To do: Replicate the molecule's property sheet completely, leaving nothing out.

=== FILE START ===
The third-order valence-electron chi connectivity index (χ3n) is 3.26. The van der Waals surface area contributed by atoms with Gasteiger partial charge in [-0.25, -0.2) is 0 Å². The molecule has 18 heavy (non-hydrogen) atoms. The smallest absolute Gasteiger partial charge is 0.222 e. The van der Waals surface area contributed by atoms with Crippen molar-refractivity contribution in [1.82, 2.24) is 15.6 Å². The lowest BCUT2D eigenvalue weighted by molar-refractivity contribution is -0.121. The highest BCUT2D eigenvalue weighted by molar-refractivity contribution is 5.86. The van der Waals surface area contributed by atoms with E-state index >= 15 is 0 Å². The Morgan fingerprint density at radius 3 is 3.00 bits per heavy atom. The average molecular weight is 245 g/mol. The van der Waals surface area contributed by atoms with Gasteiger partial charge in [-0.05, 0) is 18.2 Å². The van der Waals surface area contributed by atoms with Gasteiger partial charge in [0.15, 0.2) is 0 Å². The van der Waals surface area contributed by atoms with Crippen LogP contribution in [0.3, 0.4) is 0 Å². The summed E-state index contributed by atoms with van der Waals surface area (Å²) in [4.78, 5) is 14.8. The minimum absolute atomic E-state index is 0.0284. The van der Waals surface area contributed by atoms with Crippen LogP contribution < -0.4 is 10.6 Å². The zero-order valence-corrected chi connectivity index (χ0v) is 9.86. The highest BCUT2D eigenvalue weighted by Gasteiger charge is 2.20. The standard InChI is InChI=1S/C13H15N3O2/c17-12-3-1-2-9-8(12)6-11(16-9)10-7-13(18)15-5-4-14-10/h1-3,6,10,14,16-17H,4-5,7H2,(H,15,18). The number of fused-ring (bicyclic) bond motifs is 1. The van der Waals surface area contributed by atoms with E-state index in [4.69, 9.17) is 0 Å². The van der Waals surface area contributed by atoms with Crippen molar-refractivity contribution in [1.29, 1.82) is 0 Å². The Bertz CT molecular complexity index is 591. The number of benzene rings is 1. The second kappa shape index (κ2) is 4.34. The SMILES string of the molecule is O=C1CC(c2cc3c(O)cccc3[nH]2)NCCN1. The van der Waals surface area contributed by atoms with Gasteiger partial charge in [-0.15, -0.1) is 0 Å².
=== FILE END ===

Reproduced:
The third-order valence-electron chi connectivity index (χ3n) is 3.26. The van der Waals surface area contributed by atoms with Gasteiger partial charge in [-0.25, -0.2) is 0 Å². The molecule has 18 heavy (non-hydrogen) atoms. The smallest absolute Gasteiger partial charge is 0.222 e. The van der Waals surface area contributed by atoms with Crippen molar-refractivity contribution in [1.82, 2.24) is 15.6 Å². The lowest BCUT2D eigenvalue weighted by molar-refractivity contribution is -0.121. The highest BCUT2D eigenvalue weighted by molar-refractivity contribution is 5.86. The van der Waals surface area contributed by atoms with E-state index >= 15 is 0 Å². The Morgan fingerprint density at radius 3 is 3.00 bits per heavy atom. The average molecular weight is 245 g/mol. The van der Waals surface area contributed by atoms with Gasteiger partial charge in [-0.05, 0) is 18.2 Å². The van der Waals surface area contributed by atoms with Gasteiger partial charge in [0.15, 0.2) is 0 Å². The van der Waals surface area contributed by atoms with Crippen LogP contribution in [0.3, 0.4) is 0 Å². The summed E-state index contributed by atoms with van der Waals surface area (Å²) in [4.78, 5) is 14.8. The minimum absolute atomic E-state index is 0.0284. The van der Waals surface area contributed by atoms with Crippen LogP contribution < -0.4 is 10.6 Å². The zero-order valence-corrected chi connectivity index (χ0v) is 9.86. The highest BCUT2D eigenvalue weighted by Gasteiger charge is 2.20. The standard InChI is InChI=1S/C13H15N3O2/c17-12-3-1-2-9-8(12)6-11(16-9)10-7-13(18)15-5-4-14-10/h1-3,6,10,14,16-17H,4-5,7H2,(H,15,18). The number of fused-ring (bicyclic) bond motifs is 1. The van der Waals surface area contributed by atoms with E-state index in [4.69, 9.17) is 0 Å². The van der Waals surface area contributed by atoms with Crippen molar-refractivity contribution in [1.29, 1.82) is 0 Å². The Bertz CT molecular complexity index is 591. The number of benzene rings is 1. The second kappa shape index (κ2) is 4.34. The SMILES string of the molecule is O=C1CC(c2cc3c(O)cccc3[nH]2)NCCN1. The van der Waals surface area contributed by atoms with Gasteiger partial charge in [-0.15, -0.1) is 0 Å².